Is It a Summer Cold or COVID-19?

Both viruses can have similar symptoms. Here's what to do if you get sick.

If you've ever come down with a summer cold, you know the disappointment of having to trade your swimsuit and sunblock for tissues and cough syrup. Runny noses and body aches are simply no fun when there is warm weather to enjoy. In the pandemic era, we have the added aggravation of wondering if we're battling a cold or SARS-CoV-2, the virus that causes COVID-19.

"People are developing upper respiratory infections that are not COVID, and because these common cold viruses cause very similar symptoms to COVID—particularly the mild cases—there's a lot of confusion," said infectious disease expert Amesh A. Adalja, MD, a senior scholar at the Johns Hopkins Center for Health Security.

Summer Cold vs. COVID-19: How to Tell the Difference
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Why Colds Happen in Summer

It's true that viruses like the common cold and flu tend to strike more in the winter, said Natasha Bhuyan, MD, One Medical provider and clinical assistant professor of Family, Community and Preventive Medicine at the University of Arizona College of Medicine in Phoenix. The jury is still out on exactly why this is the case, but cold, dry air may make it easier for viruses to spread to the respiratory tract. Also, people spend more time indoors in cold weather, where viral transmission is more likely than outdoors.

About 200 viruses cause the common cold, according to the National Institutes of Health (NIH). In winter, the viruses tend to be the most common rhinoviruses; in summer, they are mostly non-polio enteroviruses, which infect the tissues in your nose, throat, eyes, and digestive system.

Is It a Cold, or Is It COVID-19?

According to the Centers for Disease Control and Prevention (CDC), common cold symptoms usually include:

  • Sore throat
  • Runny nose
  • Coughing
  • Sneezing
  • Headaches
  • Body aches

By comparison, COVID-19's main symptoms include fever or chills and shortness of breath, according to the CDC.

The delta and omicron variants and subvariants show a few additional symptoms. The highly transmissible and contagious omicron BA.2 subvariant, for instance, produced more cases of sore throat (pharyngitis), muscle aches, headaches, and gastrointestinal conditions such as diarrhea than previously, according to the American Medical Association (AMA).

"With the original strain, people usually had a cough, fever, and shortness of breath. With the delta variant, people can present with nasal congestion, headache, sore throat, or even a stomachache. Many of these symptoms are similar to a cold, allergies, or sinus infection," said Dr. Bhuyan.

Even the loss of taste and smell, which was once thought to be a distinctive symptom of COVID-19, can't be attributed to the novel coronavirus exclusively. "Loss of taste or smell may be something that COVID-19 is able to do with a greater degree of frequency and severity, but it is not unheard of to see it happen in certain cases of other respiratory viruses if there is significant nasal congestion," said Dr. Adalja.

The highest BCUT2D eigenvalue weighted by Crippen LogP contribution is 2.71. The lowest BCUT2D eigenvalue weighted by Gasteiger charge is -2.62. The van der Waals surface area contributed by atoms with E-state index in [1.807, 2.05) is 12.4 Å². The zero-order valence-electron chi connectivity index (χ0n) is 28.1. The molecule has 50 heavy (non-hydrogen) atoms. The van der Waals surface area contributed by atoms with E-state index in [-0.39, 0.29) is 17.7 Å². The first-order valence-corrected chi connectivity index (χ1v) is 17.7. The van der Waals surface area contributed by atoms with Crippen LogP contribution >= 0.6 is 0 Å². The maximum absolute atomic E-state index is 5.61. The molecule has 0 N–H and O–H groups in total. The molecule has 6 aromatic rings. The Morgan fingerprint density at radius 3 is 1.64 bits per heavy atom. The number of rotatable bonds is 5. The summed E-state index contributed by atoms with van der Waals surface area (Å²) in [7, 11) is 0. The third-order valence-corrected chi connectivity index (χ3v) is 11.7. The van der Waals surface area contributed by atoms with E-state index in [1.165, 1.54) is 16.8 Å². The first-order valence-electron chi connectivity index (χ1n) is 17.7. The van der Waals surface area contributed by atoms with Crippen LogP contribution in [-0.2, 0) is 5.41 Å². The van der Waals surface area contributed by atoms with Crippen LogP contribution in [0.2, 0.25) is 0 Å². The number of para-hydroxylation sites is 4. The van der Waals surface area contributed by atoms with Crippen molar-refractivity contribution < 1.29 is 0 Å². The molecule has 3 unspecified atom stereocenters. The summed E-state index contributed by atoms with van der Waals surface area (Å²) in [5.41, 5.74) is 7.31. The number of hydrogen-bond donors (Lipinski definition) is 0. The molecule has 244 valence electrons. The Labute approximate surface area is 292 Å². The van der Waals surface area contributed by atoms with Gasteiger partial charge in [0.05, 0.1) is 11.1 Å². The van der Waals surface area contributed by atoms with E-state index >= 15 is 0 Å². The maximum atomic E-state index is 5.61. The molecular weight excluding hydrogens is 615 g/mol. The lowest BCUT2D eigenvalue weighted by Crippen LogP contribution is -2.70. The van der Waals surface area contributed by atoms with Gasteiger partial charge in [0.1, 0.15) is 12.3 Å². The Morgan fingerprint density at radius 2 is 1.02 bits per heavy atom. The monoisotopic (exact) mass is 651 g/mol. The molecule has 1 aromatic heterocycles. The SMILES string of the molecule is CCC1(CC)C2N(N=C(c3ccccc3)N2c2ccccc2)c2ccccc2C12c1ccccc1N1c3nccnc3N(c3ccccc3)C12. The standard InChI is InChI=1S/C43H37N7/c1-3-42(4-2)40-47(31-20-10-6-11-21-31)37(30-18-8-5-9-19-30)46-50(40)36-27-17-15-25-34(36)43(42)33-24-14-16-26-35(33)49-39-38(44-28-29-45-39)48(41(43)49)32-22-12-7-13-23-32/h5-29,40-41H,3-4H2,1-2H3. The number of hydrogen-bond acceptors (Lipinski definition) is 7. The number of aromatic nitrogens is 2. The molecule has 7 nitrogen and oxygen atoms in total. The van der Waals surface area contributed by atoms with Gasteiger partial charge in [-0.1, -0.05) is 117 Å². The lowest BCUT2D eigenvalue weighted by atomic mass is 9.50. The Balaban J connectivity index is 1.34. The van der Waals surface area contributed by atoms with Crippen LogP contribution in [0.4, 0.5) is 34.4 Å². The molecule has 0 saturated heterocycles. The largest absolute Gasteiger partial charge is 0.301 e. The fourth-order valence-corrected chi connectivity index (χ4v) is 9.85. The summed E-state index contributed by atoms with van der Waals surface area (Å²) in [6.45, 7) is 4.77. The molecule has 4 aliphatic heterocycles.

So, it is difficult to distinguish COVID-19 from other upper respiratory tract infections. "They all have overlapping symptoms, so there's nothing specific that you could say definitively 'This is not COVID-19,'" said Dr. Adalja.

The only reliable way to differentiate between the two is to get tested for COVID-19.

How to Treat COVID-19 vs. the Summer Cold

If you're symptomatic and test positive for COVID-19, the CDC advises getting rest, prioritizing hydration, and taking over-the-counter drugs such as acetaminophen to manage symptoms. It also recommends quarantining and isolating for five days after the onset of symptoms. Isolation can end after five days as long as you've been fever-free for at least 24 hours (without the use of fever-reducing medication), and your symptoms are improving. For the next five days, you should continue to monitor symptoms and wear a mask around other people.

If your test rules out COVID-19 and you're left with a summer cold, Dr. Adalja said you can treat your symptoms with over-the-counter cough and cold remedies.

For more targeted guidance, see your primary care provider, who can advise the best treatment options, said Dr. Bhuyan. Even if the culprit is not COVID-19, you'll still do your best to camp out on your couch and socialize again only when you feel better. "It's important that anyone who is sick [should] stay at home in order to avoid getting others sick," she said.

The information in this story is accurate as of press time. However, as the situation surrounding COVID-19 continues to evolve, it's possible that some data have changed since publication. While Health is trying to keep our stories as up-to-date as possible, we also encourage readers to stay informed on news and recommendations for their own communities by using the CDC, WHO, and their local public health department as resources.

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